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ALPHAVILLE

Director: JEAN-LUC GODARD

99 minutes| France-Italy| 1965| Subtitled| Black and White| 35mm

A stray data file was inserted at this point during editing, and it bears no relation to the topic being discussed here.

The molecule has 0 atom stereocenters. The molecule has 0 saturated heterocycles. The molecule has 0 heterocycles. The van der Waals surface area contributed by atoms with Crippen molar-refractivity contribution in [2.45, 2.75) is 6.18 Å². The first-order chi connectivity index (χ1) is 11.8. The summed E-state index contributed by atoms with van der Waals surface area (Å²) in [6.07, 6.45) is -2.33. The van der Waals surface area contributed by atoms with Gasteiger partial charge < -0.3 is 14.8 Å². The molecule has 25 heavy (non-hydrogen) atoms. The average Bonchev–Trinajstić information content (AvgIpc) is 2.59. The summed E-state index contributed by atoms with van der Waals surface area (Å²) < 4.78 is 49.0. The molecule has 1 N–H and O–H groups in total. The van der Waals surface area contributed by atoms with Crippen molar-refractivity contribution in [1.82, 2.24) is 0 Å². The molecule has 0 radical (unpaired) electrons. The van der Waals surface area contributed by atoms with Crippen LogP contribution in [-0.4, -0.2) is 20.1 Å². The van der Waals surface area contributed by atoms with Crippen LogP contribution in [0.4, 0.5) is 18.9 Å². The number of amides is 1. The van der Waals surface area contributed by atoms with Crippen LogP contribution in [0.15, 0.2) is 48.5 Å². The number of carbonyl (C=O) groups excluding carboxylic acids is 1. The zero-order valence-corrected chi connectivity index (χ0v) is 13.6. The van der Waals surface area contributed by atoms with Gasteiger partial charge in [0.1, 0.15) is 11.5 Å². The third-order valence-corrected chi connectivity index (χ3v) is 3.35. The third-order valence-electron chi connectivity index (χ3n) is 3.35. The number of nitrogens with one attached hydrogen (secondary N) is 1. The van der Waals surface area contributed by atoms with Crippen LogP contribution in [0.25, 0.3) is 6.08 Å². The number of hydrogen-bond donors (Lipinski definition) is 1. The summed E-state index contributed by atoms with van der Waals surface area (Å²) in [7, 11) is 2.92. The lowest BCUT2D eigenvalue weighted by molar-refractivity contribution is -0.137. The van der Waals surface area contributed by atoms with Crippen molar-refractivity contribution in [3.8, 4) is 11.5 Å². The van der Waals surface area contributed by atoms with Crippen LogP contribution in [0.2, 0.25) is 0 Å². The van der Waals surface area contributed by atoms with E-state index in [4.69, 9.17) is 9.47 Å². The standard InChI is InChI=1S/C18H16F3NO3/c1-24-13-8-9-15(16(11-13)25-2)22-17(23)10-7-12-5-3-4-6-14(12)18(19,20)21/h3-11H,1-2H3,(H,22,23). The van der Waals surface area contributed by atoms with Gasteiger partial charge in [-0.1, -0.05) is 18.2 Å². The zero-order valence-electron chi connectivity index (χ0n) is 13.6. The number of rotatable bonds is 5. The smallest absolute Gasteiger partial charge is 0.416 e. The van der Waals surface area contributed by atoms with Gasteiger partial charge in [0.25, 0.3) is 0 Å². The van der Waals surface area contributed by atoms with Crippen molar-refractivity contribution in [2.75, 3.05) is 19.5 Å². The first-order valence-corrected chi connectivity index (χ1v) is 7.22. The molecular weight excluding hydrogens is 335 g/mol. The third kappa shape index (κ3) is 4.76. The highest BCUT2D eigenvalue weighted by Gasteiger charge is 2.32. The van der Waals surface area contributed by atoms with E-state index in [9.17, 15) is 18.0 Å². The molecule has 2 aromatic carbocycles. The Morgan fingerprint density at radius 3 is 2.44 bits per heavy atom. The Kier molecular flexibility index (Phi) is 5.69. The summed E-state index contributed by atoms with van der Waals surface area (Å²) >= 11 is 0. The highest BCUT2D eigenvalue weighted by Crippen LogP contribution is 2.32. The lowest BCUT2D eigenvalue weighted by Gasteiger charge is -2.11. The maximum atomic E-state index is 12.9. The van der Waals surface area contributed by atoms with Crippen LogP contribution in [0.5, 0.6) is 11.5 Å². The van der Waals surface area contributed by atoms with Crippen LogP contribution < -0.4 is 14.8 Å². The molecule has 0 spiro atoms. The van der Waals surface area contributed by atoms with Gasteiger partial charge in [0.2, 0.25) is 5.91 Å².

For Alphaville, read ‘Godardville’: the enfant terrible of the French New Wave, at the height of his ‘accessible’ 1960s period, infuses the sci-fi genre with film noir tropes to create an incandescent portrait of alienation and automation. That said, don’t take this deadpan yarn (subtitled A Strange Adventure of Lemmy Caution) too seriously, since good old Jean-Luc clearly doesn’t. Utilising existing Parisian locations and an improvised script, JLG sends Eddie Constantine’s weary gumshoe Caution – a role B-movie vet Constantine had already essayed in several pulpy spy flicks – on a mission to destroy Alpha 60, the sentient computer suppressing freedom of thought in the eponymous future city. By turns poetic, allegorical and demented, Alphaville can be read in any number of ways, not least as the auteur’s homage to his beloved Fritz Lang. Raoul Coutard’s cinematography was never more stunning, nor in-house leading lady Anna Karena lovelier. Make no mistake, this is top-tier Godard. Devour.

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